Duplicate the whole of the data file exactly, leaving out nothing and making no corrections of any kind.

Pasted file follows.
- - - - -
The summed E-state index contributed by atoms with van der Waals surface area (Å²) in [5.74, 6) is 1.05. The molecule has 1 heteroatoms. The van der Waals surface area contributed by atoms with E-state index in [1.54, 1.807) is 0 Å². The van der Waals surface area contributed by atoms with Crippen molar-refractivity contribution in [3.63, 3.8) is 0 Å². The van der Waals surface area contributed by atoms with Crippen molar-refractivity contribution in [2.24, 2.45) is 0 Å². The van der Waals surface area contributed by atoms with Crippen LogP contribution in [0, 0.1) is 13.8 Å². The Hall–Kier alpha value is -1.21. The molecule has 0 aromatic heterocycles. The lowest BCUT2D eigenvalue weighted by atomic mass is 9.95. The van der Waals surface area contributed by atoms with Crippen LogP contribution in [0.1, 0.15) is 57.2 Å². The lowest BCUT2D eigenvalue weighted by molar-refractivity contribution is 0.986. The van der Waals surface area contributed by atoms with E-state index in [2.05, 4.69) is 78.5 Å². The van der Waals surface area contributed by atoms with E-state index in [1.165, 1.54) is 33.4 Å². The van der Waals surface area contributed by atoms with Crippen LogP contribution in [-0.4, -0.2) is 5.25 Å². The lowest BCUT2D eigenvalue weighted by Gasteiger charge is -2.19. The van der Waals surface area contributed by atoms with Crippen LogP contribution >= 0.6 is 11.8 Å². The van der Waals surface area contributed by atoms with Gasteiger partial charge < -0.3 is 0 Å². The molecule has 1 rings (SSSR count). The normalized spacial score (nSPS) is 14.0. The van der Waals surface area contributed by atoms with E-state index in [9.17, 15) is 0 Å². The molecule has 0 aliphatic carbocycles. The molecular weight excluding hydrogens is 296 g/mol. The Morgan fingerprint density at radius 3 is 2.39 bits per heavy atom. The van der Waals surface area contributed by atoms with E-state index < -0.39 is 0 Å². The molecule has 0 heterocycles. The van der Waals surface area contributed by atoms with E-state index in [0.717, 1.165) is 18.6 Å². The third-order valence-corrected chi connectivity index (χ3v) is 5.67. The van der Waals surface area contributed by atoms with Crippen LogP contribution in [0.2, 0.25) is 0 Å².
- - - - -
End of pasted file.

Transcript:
The summed E-state index contributed by atoms with van der Waals surface area (Å²) in [5.74, 6) is 1.05. The molecule has 1 heteroatoms. The van der Waals surface area contributed by atoms with E-state index in [1.54, 1.807) is 0 Å². The van der Waals surface area contributed by atoms with Crippen molar-refractivity contribution in [3.63, 3.8) is 0 Å². The van der Waals surface area contributed by atoms with Crippen molar-refractivity contribution in [2.24, 2.45) is 0 Å². The van der Waals surface area contributed by atoms with Crippen LogP contribution in [0, 0.1) is 13.8 Å². The Hall–Kier alpha value is -1.21. The molecule has 0 aromatic heterocycles. The lowest BCUT2D eigenvalue weighted by atomic mass is 9.95. The van der Waals surface area contributed by atoms with Crippen LogP contribution in [0.1, 0.15) is 57.2 Å². The lowest BCUT2D eigenvalue weighted by molar-refractivity contribution is 0.986. The van der Waals surface area contributed by atoms with E-state index in [2.05, 4.69) is 78.5 Å². The van der Waals surface area contributed by atoms with E-state index in [1.165, 1.54) is 33.4 Å². The van der Waals surface area contributed by atoms with Crippen LogP contribution in [-0.4, -0.2) is 5.25 Å². The lowest BCUT2D eigenvalue weighted by Gasteiger charge is -2.19. The van der Waals surface area contributed by atoms with Crippen LogP contribution >= 0.6 is 11.8 Å². The van der Waals surface area contributed by atoms with Gasteiger partial charge < -0.3 is 0 Å². The molecule has 1 rings (SSSR count). The normalized spacial score (nSPS) is 14.0. The van der Waals surface area contributed by atoms with E-state index in [9.17, 15) is 0 Å². The molecule has 0 aliphatic carbocycles. The molecular weight excluding hydrogens is 296 g/mol. The Morgan fingerprint density at radius 3 is 2.39 bits per heavy atom. The van der Waals surface area contributed by atoms with E-state index < -0.39 is 0 Å². The molecule has 0 heterocycles. The van der Waals surface area contributed by atoms with E-state index in [0.717, 1.165) is 18.6 Å². The third-order valence-corrected chi connectivity index (χ3v) is 5.67. The van der Waals surface area contributed by atoms with Crippen LogP contribution in [0.2, 0.25) is 0 Å².